Tuesday, October 30, 2012
Ague Root (Aletris farinosa)
Folk Names: Ague Grass, Ague Weed, Aletris, Aloeroot, Backache Root, Bettie Grass, Bitter Grass, Black Root, Blazing Star, Colic Root, Crow Corn, Devil’s Bit, Mealy Starwort, Rheumatism Root, Stargrass, Star Root, Starwort, True Unicorn Root, Unicorn Plant, Unicorn Root
Description: Ague Root is native to North America. A perennial of lily family, it prefers grassy or sandy, acidic, and consistently damp soil. It grows in sunny areas from the mossy woodlands in Northeastern America and Southern Canada to the Gulf of Mexico and West to Minnesota. The rhizome root is thick and fibrous, growing in a somewhat horizontal direction. The root is intensely bitter, though this quality this fades with time and drying, and has a slight odor. The plant sports no stem. Instead there is a grass-like rosette of yellow-green, lanceolate, spreading basal leaves two to seven inches long. Ague root grows a one to three feet flower stalk from May to August with many small 1/4-1/2 inch long flowers in terminal spike-like racemes. The tubular-oblong, bell-shaped flowers are white with a touch of yellow. The ovoid or triangular, leathery fruit contains many oblong, ribbed seeds. The seeds are fleshy and oily.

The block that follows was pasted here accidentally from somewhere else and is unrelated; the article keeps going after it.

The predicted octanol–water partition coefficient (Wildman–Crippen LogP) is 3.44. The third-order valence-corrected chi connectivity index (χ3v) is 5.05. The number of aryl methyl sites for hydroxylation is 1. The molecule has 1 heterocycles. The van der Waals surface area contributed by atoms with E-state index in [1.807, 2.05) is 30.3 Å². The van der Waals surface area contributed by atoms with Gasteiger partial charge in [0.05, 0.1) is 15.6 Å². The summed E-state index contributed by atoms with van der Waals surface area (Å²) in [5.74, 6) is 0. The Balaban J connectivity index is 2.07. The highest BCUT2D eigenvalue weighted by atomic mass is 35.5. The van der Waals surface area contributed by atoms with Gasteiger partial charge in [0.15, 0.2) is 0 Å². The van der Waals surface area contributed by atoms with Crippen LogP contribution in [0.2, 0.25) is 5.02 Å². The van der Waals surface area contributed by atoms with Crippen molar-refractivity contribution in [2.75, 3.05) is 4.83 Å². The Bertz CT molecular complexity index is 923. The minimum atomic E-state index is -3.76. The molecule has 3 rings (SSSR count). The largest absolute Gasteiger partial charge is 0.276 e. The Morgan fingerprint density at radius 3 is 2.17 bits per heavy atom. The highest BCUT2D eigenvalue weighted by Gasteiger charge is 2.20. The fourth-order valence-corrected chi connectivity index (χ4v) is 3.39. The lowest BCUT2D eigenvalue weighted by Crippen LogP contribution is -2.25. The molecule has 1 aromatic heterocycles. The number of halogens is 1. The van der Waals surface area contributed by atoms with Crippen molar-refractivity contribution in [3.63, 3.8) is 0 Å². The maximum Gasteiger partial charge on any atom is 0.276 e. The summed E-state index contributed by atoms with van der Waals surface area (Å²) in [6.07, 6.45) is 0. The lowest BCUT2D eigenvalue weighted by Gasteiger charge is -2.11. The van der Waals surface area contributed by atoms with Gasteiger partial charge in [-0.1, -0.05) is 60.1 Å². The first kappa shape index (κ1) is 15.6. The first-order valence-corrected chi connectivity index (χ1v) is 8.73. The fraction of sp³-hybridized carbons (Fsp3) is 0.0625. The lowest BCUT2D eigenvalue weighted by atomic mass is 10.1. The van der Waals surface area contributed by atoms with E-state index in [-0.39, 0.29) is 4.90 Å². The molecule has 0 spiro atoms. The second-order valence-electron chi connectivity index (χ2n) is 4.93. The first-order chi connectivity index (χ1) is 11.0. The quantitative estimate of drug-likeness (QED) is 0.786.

Ague root is endangered or threatened in some areas so be careful of wild harvesting.
Ague Root is used to keep evil at bay and gain protection from spirits. It may be sprinkle around your home or a cross may be formed with the roots just outside the entry to a home. A piece may also be carried for this purpose. Sprinkle the herb in the path of enemy to cause confusion and uncertainty.
Use in hex-breaking and uncrossing rituals and mixtures.
Mix equal parts Ague Root, Patchouly, Myrrh, Wood Betony, and Salt Peter to make incense designed to thwart your enemies. While it burns say:
Burn, incense, burn,
Consume the curse which is upon me,
Turn, incense, turn,
Send the evil back from hence it comes.
Medical Indications: Use dry roots only. The fresh root can cause dizziness, intestinal pain, and vomiting. Fresh, it is very much a cathartic, emetic, and narcotic.
Parts Used : Gather the root in fall. Use it dried or granulated. It is best made into an alcohol tincture.
Ague Root acts as an antispasmodic and pain reliever, toning the stomach and uterine muscles. This makes it valuable in preventing habitual miscarriage, dysmenorrhea, and memorrhagia. It may be used as a decoction for indigestion and other digestive problems or in tincture form for flatulence and colic.
Appalachian folk medicine says to mix the extract with brandy or whisky for treatment of rheumatism, and a poultice of the leaves may be used for an aching back or sour breasts. The Native Americans made a tea of the root and leaves for stomach aches, colic, dysentery, menstrual disorders.